Sunday, September 11, 2011

Park Service land acquisition plans for Petrified Forest

The following is taken from the National Park Service's FY12 budget plan. The first part of the land acquisition of the Paulsell Ranch was just announced. It is not explicitly stated what property is included in the second phase of 21,669 acres. Another NPS budget document refers to the Twin Buttes Ranch on the west side of the park. That 64,000 acre property is under option to Passport Potash. [right, private and state trust lands inside the park boundaries are shown in pale yellow. Credit, NPS]

Fiscal Year 2012 National Park Service Federal Land Acquisition Program

Park Area: Petrified Forest National Park Priority: 4
Location: Northeastern Arizona
State/County/Congressional District: State of Arizona/Apache and Navajo Counties/Congressional District No. 1

Land Acquisition Limitation Amount Remaining: There is no limitation.

Date Acres Total Amount ($000)
FY 2012 Request 26,496 $5,475
Future Funding Needed 21,669 $6,350

Description: The Act of December 3, 2004 (Public Law 108-430), revised the boundary of the park to include an additional 125,000 acres of land, of which approximately 76,473 acres are privately owned. The act authorized the Secretary of the Interior to acquire such privately owned land from a willing seller, by donation, purchase with donated or appropriated funds, or exchange. Since enactment, no funds have been appropriated for land acquisition in the expansion area. The Service’s budget request for 2011 includes $7,540,000 for the acquisition of a portion of the lands added to the park in 2004.

Natural/Cultural Resources Associated with Proposal: Petrified Forest National Park contains globally significant fossil from the Late Triassic Period. The park is a virtual laboratory offering opportunities for paleontological research and visitor understanding that are unparalleled. The conservation and protection of the fossil resources, especially petrified wood (critical park resource) is the reason for the original establishment of the park, while the protection of vast cultural resources (the secondary unit resource) is a major focus and the intent of later expansion legislation.

Threat: Direct threats to natural and cultural resources in the proposed expansion area include theft and vandalism of fragile and non-renewable archaeological and paleontological sites and resources. Although these occurrences are all within the parks congressionally approved administrative boundary, the park currently has no jurisdiction over these lands and therefore non-renewable paleontological and archaeological resources are unattended and subject to ongoing theft and vandalism.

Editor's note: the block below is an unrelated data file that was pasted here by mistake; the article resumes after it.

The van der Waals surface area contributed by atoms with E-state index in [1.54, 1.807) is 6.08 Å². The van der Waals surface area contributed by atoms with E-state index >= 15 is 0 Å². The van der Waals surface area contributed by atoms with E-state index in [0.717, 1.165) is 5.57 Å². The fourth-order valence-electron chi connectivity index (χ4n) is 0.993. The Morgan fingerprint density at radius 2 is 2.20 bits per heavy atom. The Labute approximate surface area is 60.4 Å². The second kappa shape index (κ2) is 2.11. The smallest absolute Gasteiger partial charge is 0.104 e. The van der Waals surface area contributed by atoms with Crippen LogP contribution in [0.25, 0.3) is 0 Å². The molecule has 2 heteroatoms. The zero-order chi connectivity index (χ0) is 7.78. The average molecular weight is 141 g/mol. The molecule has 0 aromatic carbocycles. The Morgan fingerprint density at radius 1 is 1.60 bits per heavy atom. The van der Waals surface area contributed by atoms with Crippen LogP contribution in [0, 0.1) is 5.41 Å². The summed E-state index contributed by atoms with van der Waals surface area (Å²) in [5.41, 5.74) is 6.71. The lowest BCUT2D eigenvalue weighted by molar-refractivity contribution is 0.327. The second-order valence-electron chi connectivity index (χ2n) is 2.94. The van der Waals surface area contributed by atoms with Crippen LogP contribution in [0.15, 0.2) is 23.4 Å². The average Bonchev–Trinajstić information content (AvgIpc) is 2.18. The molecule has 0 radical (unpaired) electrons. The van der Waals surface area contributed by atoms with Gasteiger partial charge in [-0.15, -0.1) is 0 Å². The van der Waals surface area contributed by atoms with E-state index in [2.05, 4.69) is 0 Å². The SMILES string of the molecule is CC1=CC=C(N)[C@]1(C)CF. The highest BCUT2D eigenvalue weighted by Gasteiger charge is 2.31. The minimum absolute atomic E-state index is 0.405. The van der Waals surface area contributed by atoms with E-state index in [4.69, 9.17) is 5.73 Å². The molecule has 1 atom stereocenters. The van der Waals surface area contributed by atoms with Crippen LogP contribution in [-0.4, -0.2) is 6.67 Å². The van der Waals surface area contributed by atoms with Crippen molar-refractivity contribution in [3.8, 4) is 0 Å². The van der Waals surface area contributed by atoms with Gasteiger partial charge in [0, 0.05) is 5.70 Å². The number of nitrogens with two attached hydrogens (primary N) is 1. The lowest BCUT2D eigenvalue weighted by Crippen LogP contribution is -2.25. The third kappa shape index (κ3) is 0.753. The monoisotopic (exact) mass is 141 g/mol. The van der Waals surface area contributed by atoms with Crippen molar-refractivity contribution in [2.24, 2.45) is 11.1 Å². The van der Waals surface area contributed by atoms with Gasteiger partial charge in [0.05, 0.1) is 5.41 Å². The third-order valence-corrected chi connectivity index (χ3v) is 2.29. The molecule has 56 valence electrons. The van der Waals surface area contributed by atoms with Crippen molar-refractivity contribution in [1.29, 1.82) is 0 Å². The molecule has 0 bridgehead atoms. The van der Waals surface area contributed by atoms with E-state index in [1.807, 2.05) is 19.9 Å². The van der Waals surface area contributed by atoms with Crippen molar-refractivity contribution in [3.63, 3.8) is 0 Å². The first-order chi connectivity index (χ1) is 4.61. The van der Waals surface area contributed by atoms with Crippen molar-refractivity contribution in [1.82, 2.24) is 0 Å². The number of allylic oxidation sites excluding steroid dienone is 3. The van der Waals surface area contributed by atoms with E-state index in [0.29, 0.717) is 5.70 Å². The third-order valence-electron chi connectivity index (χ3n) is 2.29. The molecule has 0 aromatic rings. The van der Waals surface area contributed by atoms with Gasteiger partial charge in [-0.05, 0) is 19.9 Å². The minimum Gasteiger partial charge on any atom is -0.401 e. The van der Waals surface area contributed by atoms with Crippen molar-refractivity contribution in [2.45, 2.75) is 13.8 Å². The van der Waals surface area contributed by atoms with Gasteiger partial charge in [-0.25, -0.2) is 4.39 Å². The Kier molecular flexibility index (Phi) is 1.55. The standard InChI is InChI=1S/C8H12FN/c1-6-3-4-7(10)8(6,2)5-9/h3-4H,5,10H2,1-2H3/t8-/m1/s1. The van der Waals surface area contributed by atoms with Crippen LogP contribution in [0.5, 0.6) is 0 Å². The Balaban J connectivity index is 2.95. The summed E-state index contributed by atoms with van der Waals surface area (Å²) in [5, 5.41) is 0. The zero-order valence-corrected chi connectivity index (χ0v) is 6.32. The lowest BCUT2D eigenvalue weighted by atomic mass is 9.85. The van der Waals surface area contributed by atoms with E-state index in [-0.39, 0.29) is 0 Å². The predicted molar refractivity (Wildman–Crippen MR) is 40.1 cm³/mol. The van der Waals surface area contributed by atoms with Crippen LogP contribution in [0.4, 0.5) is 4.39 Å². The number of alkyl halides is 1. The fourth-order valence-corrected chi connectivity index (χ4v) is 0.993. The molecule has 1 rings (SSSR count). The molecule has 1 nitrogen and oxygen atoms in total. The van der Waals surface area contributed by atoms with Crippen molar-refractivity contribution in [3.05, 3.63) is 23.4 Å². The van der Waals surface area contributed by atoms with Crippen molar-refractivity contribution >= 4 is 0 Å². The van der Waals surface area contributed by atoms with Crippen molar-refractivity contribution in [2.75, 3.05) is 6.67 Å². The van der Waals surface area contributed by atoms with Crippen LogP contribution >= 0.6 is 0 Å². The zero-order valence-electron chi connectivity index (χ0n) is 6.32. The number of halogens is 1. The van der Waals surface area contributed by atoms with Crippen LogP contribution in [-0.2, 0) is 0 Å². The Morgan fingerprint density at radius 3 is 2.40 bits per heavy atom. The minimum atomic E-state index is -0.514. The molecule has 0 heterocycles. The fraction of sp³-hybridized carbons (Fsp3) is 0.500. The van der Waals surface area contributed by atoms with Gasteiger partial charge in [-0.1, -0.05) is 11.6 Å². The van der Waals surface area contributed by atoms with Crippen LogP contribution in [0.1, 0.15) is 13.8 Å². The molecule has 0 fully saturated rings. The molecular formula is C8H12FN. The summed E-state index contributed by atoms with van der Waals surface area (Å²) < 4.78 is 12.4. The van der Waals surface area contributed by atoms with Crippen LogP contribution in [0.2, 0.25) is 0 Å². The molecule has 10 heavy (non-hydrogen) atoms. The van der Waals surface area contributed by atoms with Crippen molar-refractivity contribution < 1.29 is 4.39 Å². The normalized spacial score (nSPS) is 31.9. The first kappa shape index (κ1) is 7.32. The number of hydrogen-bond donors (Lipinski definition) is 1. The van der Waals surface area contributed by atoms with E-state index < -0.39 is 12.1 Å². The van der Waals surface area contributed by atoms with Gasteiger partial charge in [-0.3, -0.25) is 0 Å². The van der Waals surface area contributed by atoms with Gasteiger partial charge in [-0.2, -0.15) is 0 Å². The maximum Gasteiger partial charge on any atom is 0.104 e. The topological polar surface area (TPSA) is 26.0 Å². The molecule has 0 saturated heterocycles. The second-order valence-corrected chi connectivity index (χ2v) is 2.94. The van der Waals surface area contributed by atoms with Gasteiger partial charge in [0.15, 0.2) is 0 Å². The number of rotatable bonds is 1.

Need: The requested funds will be used to acquire six tracts totaling 26,496.16 acres and comprising the Paulsell Ranch that is presently owned by the Hatch Family Limited Partnership. The ranch was added to the park in 2004 by P.L. 108-430 and is rich in archaeological and paleontological resources. The ranch contains several areas (e.g., Billings Gap) with globally significant paleontological resources that compliment those in the park and numerous historic cultural sites including rock art panels, as well as structures from the Puebloan period in the Southwest. This property also includes nine miles of the Puerco River Riparian area that provides crucial habitat for many of the species found in this area from insects and rodents to raptors and migrating elk. Federal acquisition of this property would result in greater, proactive resource protection and preservation of this significant landscape. Protective measures include vehicle, horse, and foot patrols by Law Enforcement Rangers, remote monitoring through the use of surveillance equipment, as well as site inventory and monitoring by resource management staff.

Estimated O&M Costs/Savings: An estimated $315,000 would be needed to manage and maintain this land and provide, via an agreement with the State, management of State lands currently checker boarded with NPS land.

This acquisition, in partnership with The Conservation Fund, will serve to protect riparian habitat and watershed resources and to preserve the extensive and undeveloped natural landscape.

[Thanks to Jarrod at for passing along the link to this report.]

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